Are Vitamin and Other Nutrient Deficiencies Making Your Fibromyalgia Symptoms Worse?

From my own experience with fibromyalgia, I know how frustrating the generality of some symptoms can be. Fatigue? Chronic pain? There are so many things that cause these things, and there are so many things out there claiming to be the solution.

But, before running off for more medications or topicals, it’s a good idea to check if your body is low on important vitamins, minerals, and other nutrients since that could be contributing to your fibromyalgia symptoms.

How Vitamins and Minerals Interact With the Body

Nutrients like vitamins and minerals are a necessity for the body. Without them, the body can’t function properly. Not getting enough nutrients leads to diseases, weakened body systems, and just overall not feeling your best. And the body can’t produce enough of them on its own.

How Common are Deficiencies?

Vitamin and mineral deficiencies are more common than most people think, even in developed countries like the United States where foods and products with these essentials are easy to find. Part of the reason for this is people not monitoring their diet or eating unhealthily.

You can find more information about nutrient levels in the U.S. population at https://www.cdc.gov/nutritionreport/.

Vitamin D

Nicknamed the sunshine vitamin, vitamin D is produced when the body interacts with sunlight. Vitamin D and calcium work together to strengthen bones, keeping the skeletal system healthy. What does this have to do with fibromyalgia? Well, check out what vitamin D deficiency can do to the body.

Fatigue

Depression

Lowered immunity to getting sick

Bone pain

Bone loss

Slower wound healing

Hair loss

Muscle pain

Some of those symptoms sound familiar? If you have fibromyalgia and are vitamin D deficient, you could be experiencing overlapping symptoms, almost like doubling their impact.

You can increase your vitamin D levels by going outside without sunscreen, eating more eggs and fish, drinking vitamin D enhanced milk, and taking a supplement.

Vitamin B12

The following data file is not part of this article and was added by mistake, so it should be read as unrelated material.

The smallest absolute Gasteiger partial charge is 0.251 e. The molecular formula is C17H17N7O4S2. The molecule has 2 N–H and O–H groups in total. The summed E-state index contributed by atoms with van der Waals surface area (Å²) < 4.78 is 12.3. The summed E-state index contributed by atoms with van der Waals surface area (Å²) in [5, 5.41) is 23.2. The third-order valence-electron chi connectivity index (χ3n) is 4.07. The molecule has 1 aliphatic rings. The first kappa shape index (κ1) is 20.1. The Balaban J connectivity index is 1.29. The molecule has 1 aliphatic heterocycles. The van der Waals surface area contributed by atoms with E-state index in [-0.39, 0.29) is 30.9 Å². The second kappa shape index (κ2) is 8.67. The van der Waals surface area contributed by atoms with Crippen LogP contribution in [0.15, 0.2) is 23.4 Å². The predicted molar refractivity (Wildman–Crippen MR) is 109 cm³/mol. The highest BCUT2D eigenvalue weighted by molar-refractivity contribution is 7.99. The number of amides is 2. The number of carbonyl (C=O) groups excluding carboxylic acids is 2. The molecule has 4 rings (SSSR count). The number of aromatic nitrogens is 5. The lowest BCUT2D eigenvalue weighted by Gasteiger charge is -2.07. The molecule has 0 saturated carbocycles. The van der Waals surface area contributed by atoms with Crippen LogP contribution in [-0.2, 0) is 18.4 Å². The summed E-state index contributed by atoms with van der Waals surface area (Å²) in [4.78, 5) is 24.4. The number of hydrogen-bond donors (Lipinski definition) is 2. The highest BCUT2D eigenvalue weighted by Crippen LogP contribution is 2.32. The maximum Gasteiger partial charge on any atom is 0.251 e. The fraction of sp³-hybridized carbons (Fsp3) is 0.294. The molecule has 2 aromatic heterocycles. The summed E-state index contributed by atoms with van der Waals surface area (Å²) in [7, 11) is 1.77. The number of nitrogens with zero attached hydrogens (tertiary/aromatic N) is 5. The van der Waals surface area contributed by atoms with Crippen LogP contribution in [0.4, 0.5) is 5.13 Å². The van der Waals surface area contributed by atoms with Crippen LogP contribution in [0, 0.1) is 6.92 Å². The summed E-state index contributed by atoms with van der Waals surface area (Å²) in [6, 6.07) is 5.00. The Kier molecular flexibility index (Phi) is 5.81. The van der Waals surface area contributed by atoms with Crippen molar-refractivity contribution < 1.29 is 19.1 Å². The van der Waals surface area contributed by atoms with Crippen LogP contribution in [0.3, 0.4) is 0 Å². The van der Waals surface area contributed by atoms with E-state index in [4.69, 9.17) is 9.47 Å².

B vitamins, especially B12, are known for contributing to energy levels. And I’m sure all of us with fibromyalgia could use more energy in our daily lives. What are the symptoms of B12 deficiency?

Vision loss

Pale skin

Smooth tongue

Weakness

Tiredness

Shortness of breath

Heart palpitations

Loss of appetite, constipation or diarrhea

Tingling, numbness

Trouble walking

Muscle weakness

Depression, behavior changes, or memory loss

Again, some of these symptoms are the same as symptoms you can experience with fibromyalgia.

Foods rich in B12 include meat, eggs, dairy products, and fortified cereals.

Magnesium

Unless you’ve been low on magnesium for a while, you won’t experience many symptoms. However, ongoing magnesium deficiency can lead to the following problems.

Nausea

Vomiting

Little appetite

Weakness

Sleepiness

Muscle spasms (extreme cases)

Headaches

Weakened bones

Nervousness

Stress on your heart

Something else is that not getting enough magnesium compromises your levels of calcium and potassium.

Magnesium is easy to find in foods. It’s found in nuts, whole grains, milk, bananas, and salmon. Also, you can absorb magnesium through the skin if you take a magnesium epsom salt bath.

Coenzyme Q10

This one might not be as familiar to you. Coenzyme Q10 is an enzyme the body naturally produces in the cell. It’s essential for the mitochondria (the power house) of the cell. Low levels of coenzyme Q10 have been found in fibromyalgia patients and contribute to overall fatigue.

Foods like meat, spinach, cauliflower, broccoli, fatty fish, oranges, strawberries, legumes, sesame seeds, and pistachios provide CoQ10.

Getting Your Levels Checked

Checking your nutrient levels is easy. You can get blood and urine testing done through your doctor. If your results show you have deficiencies, your doctor can work with you to find the best way for you to up your levels considering your diet, supplements, and interactions with medications you take on a regular basis.

I know how, once you get used to having fibromyalgia, you can start to chalk up all bodily symptoms to the illness, but this just goes to show some of your symptoms might not be. Also, if your symptoms seem to get worse for no reason, it could be related to something like your nutrient levels. So do yourself a favor and look to see if your levels are deficient. It could end up easing your symptoms. And we all want that.

https://www.helpguide.org/harvard/vitamins-and-minerals.htm/

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